Report: Imprisonment rate of Black men fell by nearly 50% since 2000

WASHINGTON, DC – The Sentencing Project recently released a new report, “One in Five: Ending Racial Inequity in Incarceration,” that presents an overview of trends in incarceration and community supervision. The report identifies the progress made in the 21st century in reducing the U.S. prison population and its racial and ethnic disparities, while sounding the alarm about the future of reforms.  One in five Black men born in 2001 is likely to experience imprisonment within their lifetime, a decline from one in three for those born in 1981. But rather than accelerate the pace of reforms, pushback from policymakers threatens further advancement.

“One in Five: Ending Racial Inequity in Incarceration'' is the first report in a new four-part series called “One in Five'' that will examine racial inequities in America’s criminal legal system, and highlight tested reforms. The “One in Five” series will provide critical updates to The Sentencing Project’s “Black Lives Matter: Eliminating Racial Inequity in the Criminal Justice System” report, which was first released in 2015.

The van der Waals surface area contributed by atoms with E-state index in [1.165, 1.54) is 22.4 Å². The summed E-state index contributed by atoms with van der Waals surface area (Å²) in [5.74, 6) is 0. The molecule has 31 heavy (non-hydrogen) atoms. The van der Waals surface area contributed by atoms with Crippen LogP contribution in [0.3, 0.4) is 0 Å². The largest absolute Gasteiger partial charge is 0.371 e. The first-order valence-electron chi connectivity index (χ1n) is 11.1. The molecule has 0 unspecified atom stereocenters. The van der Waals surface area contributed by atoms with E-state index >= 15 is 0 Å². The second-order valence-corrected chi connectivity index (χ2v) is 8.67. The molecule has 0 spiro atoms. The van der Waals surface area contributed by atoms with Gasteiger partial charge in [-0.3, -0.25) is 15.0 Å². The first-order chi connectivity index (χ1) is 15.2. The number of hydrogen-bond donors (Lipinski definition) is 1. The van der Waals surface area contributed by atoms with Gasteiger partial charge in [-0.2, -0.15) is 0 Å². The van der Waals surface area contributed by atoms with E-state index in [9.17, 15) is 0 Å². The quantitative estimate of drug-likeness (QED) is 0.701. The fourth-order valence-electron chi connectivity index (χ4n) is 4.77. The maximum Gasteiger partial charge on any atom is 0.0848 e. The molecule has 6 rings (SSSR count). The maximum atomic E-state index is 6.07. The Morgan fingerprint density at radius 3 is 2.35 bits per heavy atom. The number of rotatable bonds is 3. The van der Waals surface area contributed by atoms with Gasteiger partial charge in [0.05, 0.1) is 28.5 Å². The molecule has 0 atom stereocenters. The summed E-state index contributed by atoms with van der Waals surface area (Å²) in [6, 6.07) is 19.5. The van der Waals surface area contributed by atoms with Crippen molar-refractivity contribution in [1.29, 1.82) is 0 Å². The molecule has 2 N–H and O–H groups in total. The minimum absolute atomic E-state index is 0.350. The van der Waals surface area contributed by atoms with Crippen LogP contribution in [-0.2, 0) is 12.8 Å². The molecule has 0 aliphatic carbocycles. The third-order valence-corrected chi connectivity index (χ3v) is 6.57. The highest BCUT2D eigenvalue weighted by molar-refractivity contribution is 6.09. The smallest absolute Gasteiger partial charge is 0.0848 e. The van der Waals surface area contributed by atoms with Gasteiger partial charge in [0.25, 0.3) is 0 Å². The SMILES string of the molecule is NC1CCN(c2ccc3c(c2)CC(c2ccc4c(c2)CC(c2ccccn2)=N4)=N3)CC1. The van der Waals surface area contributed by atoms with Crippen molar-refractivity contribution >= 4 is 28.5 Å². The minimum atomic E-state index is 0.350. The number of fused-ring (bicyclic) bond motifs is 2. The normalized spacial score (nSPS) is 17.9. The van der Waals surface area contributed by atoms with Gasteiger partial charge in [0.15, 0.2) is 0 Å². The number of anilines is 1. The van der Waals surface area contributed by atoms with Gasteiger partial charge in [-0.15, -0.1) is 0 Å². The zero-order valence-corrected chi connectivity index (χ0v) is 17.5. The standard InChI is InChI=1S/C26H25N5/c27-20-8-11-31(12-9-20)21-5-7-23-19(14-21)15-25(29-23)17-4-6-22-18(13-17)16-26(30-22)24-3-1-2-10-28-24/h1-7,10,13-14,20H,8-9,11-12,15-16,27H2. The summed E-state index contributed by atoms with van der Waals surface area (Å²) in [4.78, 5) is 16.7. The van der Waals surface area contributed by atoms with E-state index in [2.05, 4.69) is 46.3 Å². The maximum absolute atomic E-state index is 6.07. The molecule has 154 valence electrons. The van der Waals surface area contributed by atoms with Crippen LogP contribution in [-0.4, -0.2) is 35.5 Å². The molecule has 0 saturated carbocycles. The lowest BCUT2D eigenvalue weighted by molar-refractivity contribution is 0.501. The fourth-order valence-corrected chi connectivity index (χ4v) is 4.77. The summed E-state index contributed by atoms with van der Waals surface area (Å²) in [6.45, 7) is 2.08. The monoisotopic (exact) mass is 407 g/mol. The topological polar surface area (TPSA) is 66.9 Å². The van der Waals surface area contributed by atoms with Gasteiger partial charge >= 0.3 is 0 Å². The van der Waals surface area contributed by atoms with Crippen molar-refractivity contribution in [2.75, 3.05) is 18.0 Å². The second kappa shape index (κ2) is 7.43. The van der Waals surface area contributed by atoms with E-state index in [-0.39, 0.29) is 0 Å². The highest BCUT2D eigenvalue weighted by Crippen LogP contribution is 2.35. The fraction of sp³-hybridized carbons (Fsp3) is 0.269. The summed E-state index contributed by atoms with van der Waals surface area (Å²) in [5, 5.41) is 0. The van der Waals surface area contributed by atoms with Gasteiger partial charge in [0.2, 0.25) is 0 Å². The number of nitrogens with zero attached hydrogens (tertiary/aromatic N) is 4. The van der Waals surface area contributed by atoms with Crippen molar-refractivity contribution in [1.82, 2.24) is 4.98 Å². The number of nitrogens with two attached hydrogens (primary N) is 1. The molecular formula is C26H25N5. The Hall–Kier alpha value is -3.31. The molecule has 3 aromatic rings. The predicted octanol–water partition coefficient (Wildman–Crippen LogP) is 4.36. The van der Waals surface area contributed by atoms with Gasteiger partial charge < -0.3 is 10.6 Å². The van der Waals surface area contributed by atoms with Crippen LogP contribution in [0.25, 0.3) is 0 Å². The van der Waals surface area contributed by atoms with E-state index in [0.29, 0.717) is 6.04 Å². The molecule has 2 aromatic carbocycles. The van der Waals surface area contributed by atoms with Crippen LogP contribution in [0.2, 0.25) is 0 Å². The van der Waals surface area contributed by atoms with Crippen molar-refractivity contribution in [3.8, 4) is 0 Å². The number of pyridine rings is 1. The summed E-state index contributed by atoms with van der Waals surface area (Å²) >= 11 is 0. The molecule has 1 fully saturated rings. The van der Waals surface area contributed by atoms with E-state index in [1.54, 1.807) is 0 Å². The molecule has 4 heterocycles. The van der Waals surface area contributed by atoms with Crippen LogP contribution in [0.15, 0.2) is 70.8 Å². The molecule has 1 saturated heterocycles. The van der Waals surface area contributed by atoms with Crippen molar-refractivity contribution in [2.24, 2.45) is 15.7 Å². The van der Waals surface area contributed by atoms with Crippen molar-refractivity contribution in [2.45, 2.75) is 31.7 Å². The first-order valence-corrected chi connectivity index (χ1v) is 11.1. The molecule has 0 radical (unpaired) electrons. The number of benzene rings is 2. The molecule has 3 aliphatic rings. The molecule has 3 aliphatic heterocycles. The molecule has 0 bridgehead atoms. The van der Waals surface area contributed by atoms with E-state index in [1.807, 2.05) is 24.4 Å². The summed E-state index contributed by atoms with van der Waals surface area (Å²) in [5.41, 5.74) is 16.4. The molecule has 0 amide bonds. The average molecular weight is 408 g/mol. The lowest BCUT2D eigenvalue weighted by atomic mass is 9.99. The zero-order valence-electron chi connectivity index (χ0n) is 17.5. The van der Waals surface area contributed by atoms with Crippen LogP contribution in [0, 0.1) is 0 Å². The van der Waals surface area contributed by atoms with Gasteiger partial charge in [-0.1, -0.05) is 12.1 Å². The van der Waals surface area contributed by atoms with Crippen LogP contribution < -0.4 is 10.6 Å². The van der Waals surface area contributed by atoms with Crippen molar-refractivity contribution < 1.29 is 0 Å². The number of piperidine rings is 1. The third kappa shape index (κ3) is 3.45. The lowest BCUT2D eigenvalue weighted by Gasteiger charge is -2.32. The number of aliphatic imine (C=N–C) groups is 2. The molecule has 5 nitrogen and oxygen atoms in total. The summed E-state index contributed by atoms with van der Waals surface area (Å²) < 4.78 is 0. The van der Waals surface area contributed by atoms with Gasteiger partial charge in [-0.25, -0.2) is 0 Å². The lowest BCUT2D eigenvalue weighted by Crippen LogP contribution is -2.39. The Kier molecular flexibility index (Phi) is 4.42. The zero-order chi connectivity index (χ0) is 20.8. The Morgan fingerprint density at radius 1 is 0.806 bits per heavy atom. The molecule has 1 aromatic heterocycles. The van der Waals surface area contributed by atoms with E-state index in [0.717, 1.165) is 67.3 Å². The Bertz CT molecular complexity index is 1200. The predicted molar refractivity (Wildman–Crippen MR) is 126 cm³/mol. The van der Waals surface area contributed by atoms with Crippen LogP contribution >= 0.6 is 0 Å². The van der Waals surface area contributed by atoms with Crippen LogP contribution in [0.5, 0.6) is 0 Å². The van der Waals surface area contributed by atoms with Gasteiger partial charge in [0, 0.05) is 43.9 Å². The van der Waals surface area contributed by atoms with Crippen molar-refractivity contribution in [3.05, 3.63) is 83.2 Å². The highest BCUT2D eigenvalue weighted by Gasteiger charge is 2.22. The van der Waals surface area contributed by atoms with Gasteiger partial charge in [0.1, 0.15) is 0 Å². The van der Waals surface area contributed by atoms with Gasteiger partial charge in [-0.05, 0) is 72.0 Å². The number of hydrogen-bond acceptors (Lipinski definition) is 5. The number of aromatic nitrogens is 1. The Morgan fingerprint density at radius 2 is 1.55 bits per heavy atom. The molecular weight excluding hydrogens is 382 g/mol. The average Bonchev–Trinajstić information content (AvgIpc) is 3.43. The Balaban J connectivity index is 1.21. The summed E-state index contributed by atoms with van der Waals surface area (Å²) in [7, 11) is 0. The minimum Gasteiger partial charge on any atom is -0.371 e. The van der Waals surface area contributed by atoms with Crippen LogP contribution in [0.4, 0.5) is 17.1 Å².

According to the report, the imprisonment rate of Black men in 2021 fell by almost half (48%) since 2000, yet Black men were still imprisoned at 5.5 times the rate of white men. The imprisonment rate of Black women declined by 70% since 2000, but Black women remained imprisoned at 1.6 times the rate of white women.

The report also found that:

The total prison population has declined by 25% after reaching its peak level in 2009.

While all major racial and ethnic groups experienced decarceration, the Black prison population has downsized the most.

American Indian and Latinx people were imprisoned at 4.2 times and 2.4 times the rate of whites in 2021, respectively. 

The Sentencing Project is producing the “One in Five” series of four reports to examine the narrowing and persistence of racial injustice in the criminal legal system, as well as highlight promising reforms. 

The first installment presents an overview of incarceration and supervision trends. 

Subsequent reports will focus on: 

The high levels of contact initiated by police, particularly with people of color, as well as differential crime rates. Release date: November 2023

Three key drivers of disparity from within the criminal legal system addressed by promising reforms from dozens of jurisdictions around the country. Release date: December 2023

Criminal legal policies that jeopardize public safety by exacerbating socioeconomic inequalities and the reforms that correct this final source of injustice. Release date: January 2024